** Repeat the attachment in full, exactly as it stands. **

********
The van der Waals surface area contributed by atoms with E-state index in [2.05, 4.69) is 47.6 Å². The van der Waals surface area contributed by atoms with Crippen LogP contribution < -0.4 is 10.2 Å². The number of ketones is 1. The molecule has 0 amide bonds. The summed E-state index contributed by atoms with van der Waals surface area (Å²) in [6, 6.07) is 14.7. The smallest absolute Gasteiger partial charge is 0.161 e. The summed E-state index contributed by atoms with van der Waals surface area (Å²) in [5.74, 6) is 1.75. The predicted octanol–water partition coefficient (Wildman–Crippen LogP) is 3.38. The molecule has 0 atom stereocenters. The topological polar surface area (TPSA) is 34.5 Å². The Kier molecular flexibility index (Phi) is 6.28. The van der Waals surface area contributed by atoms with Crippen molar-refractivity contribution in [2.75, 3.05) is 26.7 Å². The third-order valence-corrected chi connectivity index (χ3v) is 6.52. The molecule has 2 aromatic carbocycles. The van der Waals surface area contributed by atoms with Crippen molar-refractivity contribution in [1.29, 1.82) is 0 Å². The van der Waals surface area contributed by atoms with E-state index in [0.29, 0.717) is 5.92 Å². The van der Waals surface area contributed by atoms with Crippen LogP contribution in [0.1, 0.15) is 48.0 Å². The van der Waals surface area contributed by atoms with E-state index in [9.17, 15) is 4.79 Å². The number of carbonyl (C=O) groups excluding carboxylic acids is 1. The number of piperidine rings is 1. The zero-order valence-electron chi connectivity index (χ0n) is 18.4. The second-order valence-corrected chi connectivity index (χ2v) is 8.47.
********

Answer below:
The van der Waals surface area contributed by atoms with E-state index in [2.05, 4.69) is 47.6 Å². The van der Waals surface area contributed by atoms with Crippen LogP contribution < -0.4 is 10.2 Å². The number of ketones is 1. The molecule has 0 amide bonds. The summed E-state index contributed by atoms with van der Waals surface area (Å²) in [6, 6.07) is 14.7. The smallest absolute Gasteiger partial charge is 0.161 e. The summed E-state index contributed by atoms with van der Waals surface area (Å²) in [5.74, 6) is 1.75. The predicted octanol–water partition coefficient (Wildman–Crippen LogP) is 3.38. The molecule has 0 atom stereocenters. The topological polar surface area (TPSA) is 34.5 Å². The Kier molecular flexibility index (Phi) is 6.28. The van der Waals surface area contributed by atoms with Crippen molar-refractivity contribution in [2.75, 3.05) is 26.7 Å². The third-order valence-corrected chi connectivity index (χ3v) is 6.52. The molecule has 2 aromatic carbocycles. The van der Waals surface area contributed by atoms with Crippen molar-refractivity contribution in [1.29, 1.82) is 0 Å². The van der Waals surface area contributed by atoms with E-state index in [0.29, 0.717) is 5.92 Å². The van der Waals surface area contributed by atoms with Crippen LogP contribution in [0.1, 0.15) is 48.0 Å². The van der Waals surface area contributed by atoms with E-state index in [9.17, 15) is 4.79 Å². The number of carbonyl (C=O) groups excluding carboxylic acids is 1. The number of piperidine rings is 1. The zero-order valence-electron chi connectivity index (χ0n) is 18.4. The second-order valence-corrected chi connectivity index (χ2v) is 8.47.